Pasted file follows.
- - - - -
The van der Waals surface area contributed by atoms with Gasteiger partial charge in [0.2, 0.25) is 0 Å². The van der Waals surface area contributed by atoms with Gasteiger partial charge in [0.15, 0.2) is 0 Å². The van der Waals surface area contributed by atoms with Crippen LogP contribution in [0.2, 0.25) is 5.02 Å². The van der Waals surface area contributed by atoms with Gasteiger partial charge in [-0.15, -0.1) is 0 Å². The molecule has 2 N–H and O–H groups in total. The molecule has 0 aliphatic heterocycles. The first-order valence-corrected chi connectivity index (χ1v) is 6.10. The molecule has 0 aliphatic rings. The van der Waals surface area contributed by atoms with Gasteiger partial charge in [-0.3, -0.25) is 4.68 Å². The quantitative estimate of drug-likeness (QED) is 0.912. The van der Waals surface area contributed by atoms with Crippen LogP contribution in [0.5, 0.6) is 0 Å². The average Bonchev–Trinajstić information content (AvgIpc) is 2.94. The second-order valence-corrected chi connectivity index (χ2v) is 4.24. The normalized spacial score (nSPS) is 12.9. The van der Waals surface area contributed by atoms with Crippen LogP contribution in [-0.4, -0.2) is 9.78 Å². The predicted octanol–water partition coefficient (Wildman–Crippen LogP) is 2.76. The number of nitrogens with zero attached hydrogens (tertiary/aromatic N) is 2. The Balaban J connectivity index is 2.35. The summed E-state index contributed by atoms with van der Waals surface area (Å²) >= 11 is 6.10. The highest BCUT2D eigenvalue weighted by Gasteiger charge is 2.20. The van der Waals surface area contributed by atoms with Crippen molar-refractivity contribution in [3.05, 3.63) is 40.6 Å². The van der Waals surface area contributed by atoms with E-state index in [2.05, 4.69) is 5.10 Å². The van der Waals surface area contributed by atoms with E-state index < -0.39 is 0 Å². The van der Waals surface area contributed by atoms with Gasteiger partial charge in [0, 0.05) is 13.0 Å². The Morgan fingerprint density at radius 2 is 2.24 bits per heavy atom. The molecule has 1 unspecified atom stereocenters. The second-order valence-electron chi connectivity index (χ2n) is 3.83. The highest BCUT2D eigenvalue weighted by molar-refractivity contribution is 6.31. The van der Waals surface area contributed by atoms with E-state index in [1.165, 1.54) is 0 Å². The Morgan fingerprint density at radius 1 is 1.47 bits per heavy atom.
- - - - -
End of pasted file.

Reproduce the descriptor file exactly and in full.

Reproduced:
The van der Waals surface area contributed by atoms with Gasteiger partial charge in [0.2, 0.25) is 0 Å². The van der Waals surface area contributed by atoms with Gasteiger partial charge in [0.15, 0.2) is 0 Å². The van der Waals surface area contributed by atoms with Crippen LogP contribution in [0.2, 0.25) is 5.02 Å². The van der Waals surface area contributed by atoms with Gasteiger partial charge in [-0.15, -0.1) is 0 Å². The molecule has 2 N–H and O–H groups in total. The molecule has 0 aliphatic heterocycles. The first-order valence-corrected chi connectivity index (χ1v) is 6.10. The molecule has 0 aliphatic rings. The van der Waals surface area contributed by atoms with Gasteiger partial charge in [-0.3, -0.25) is 4.68 Å². The quantitative estimate of drug-likeness (QED) is 0.912. The van der Waals surface area contributed by atoms with Crippen LogP contribution in [0.5, 0.6) is 0 Å². The average Bonchev–Trinajstić information content (AvgIpc) is 2.94. The second-order valence-corrected chi connectivity index (χ2v) is 4.24. The normalized spacial score (nSPS) is 12.9. The van der Waals surface area contributed by atoms with Crippen LogP contribution in [-0.4, -0.2) is 9.78 Å². The predicted octanol–water partition coefficient (Wildman–Crippen LogP) is 2.76. The number of nitrogens with zero attached hydrogens (tertiary/aromatic N) is 2. The Balaban J connectivity index is 2.35. The summed E-state index contributed by atoms with van der Waals surface area (Å²) >= 11 is 6.10. The highest BCUT2D eigenvalue weighted by Gasteiger charge is 2.20. The van der Waals surface area contributed by atoms with Crippen molar-refractivity contribution in [3.05, 3.63) is 40.6 Å². The van der Waals surface area contributed by atoms with E-state index in [2.05, 4.69) is 5.10 Å². The van der Waals surface area contributed by atoms with E-state index < -0.39 is 0 Å². The van der Waals surface area contributed by atoms with Gasteiger partial charge in [0, 0.05) is 13.0 Å². The Morgan fingerprint density at radius 2 is 2.24 bits per heavy atom. The molecule has 1 unspecified atom stereocenters. The second-order valence-electron chi connectivity index (χ2n) is 3.83. The highest BCUT2D eigenvalue weighted by molar-refractivity contribution is 6.31. The van der Waals surface area contributed by atoms with E-state index in [1.165, 1.54) is 0 Å². The Morgan fingerprint density at radius 1 is 1.47 bits per heavy atom.